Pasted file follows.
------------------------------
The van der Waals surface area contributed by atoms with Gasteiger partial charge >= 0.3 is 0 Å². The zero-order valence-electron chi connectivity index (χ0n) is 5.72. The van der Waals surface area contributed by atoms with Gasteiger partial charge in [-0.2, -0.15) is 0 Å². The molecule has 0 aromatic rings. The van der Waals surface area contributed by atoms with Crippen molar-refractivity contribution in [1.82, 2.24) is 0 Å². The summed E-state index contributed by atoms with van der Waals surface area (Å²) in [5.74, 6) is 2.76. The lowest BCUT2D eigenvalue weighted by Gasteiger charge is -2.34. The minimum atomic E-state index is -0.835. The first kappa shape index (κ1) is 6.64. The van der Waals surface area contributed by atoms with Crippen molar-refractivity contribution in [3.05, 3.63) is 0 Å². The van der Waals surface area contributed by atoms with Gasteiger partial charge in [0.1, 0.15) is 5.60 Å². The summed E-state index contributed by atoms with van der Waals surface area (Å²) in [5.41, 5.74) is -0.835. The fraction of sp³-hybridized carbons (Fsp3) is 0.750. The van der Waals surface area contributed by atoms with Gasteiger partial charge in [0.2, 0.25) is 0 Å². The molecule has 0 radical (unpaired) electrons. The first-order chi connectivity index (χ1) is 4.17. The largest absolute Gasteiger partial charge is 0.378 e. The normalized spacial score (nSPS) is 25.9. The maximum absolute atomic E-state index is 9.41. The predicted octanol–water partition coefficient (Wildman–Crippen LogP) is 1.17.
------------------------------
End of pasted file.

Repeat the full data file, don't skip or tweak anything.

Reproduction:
The van der Waals surface area contributed by atoms with Gasteiger partial charge >= 0.3 is 0 Å². The zero-order valence-electron chi connectivity index (χ0n) is 5.72. The van der Waals surface area contributed by atoms with Gasteiger partial charge in [-0.2, -0.15) is 0 Å². The molecule has 0 aromatic rings. The van der Waals surface area contributed by atoms with Crippen molar-refractivity contribution in [1.82, 2.24) is 0 Å². The summed E-state index contributed by atoms with van der Waals surface area (Å²) in [5.74, 6) is 2.76. The lowest BCUT2D eigenvalue weighted by Gasteiger charge is -2.34. The minimum atomic E-state index is -0.835. The first kappa shape index (κ1) is 6.64. The van der Waals surface area contributed by atoms with Crippen molar-refractivity contribution in [3.05, 3.63) is 0 Å². The van der Waals surface area contributed by atoms with Gasteiger partial charge in [0.1, 0.15) is 5.60 Å². The summed E-state index contributed by atoms with van der Waals surface area (Å²) in [5.41, 5.74) is -0.835. The fraction of sp³-hybridized carbons (Fsp3) is 0.750. The van der Waals surface area contributed by atoms with Gasteiger partial charge in [0.2, 0.25) is 0 Å². The molecule has 0 radical (unpaired) electrons. The first-order chi connectivity index (χ1) is 4.17. The largest absolute Gasteiger partial charge is 0.378 e. The normalized spacial score (nSPS) is 25.9. The maximum absolute atomic E-state index is 9.41. The predicted octanol–water partition coefficient (Wildman–Crippen LogP) is 1.17.